Prevalence of illicit drug use in pregnant women in a Wisconsin private practice setting

Am J Obstet Gynecol. 2014 Sep;211(3):255.e1-4. doi: 10.1016/j.ajog.2014.03.023. Epub 2014 Mar 13.


Objective: We sought to measure the prevalence of illicit drug use in our obstetric population, to identify the drugs being used, and to determine whether a modified version of the 4Ps Plus screening tool could serve as an initial screen.

Study design: In this prospective study, urine samples of 200 unselected patients presenting for initiation of prenatal care in a Wisconsin private practice were analyzed for evidence of the use of illicit drugs.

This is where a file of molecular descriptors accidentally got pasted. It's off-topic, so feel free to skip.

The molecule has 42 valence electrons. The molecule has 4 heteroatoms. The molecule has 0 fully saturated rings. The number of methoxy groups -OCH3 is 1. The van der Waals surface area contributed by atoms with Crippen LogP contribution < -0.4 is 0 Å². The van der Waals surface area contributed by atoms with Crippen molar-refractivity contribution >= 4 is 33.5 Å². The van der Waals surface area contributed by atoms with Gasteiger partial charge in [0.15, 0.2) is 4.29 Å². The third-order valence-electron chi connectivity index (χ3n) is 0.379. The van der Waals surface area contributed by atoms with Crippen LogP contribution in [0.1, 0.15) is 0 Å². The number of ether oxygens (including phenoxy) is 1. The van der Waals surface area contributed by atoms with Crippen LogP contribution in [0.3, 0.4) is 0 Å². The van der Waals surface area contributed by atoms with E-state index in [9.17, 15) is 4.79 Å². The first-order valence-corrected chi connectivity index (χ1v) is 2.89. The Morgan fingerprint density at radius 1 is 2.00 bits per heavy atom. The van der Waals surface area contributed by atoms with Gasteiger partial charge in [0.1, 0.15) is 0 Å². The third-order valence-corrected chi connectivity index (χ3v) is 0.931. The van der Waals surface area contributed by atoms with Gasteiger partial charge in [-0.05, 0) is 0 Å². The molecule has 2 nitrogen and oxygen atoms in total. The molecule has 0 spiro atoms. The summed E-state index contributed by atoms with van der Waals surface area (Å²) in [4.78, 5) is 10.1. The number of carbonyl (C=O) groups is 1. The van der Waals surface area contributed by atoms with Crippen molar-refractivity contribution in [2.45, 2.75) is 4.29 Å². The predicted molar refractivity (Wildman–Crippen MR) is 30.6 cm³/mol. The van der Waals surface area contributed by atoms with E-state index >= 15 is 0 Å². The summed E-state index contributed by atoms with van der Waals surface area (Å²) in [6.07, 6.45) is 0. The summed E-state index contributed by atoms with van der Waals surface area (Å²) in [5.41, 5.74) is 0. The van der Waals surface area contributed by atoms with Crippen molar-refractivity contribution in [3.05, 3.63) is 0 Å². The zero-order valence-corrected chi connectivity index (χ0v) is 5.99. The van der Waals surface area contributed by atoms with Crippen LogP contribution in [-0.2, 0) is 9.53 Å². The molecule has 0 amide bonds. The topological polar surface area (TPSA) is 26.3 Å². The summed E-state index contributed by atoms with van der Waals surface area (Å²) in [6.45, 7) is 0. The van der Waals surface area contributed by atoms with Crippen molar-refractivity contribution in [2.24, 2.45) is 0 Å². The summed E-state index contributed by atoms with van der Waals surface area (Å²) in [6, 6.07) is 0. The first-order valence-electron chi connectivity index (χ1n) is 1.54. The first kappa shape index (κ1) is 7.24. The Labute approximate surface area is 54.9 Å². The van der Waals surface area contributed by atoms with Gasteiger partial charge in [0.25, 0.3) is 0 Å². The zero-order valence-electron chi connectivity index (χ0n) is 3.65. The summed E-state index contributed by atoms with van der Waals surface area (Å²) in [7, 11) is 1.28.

Results: Of 200 patients, 26 (13%) had evidence of drugs of abuse in their urine samples. Marijuana (7%) and opioids (6.5%) were the most commonly identified drugs. Adding 5 questions about drug or alcohol use to the obstetric intake questionnaire proved sensitive in identifying patients with high risks of having a positive drug screen.

Conclusion: The rate of drug use in our low-risk population was higher than expected and may reflect increasing rates of drug use across the United States. Enhanced screening should be performed to identify patients using illicit drugs in pregnancy to improve their care. Medical centers and communities may benefit from periodic testing of their community prevalence rates to aid in appropriate care planning.

Keywords: drug screening; illicit drug use; pregnancy; prenatal care.

Publication types

  • Research Support, Non-U.S. Gov't

MeSH terms

  • Adolescent
  • Adult
  • Female
  • Humans
  • Pregnancy
  • Pregnancy Complications / epidemiology*
  • Prevalence
  • Prospective Studies
  • Substance-Related Disorders / epidemiology*
  • Wisconsin / epidemiology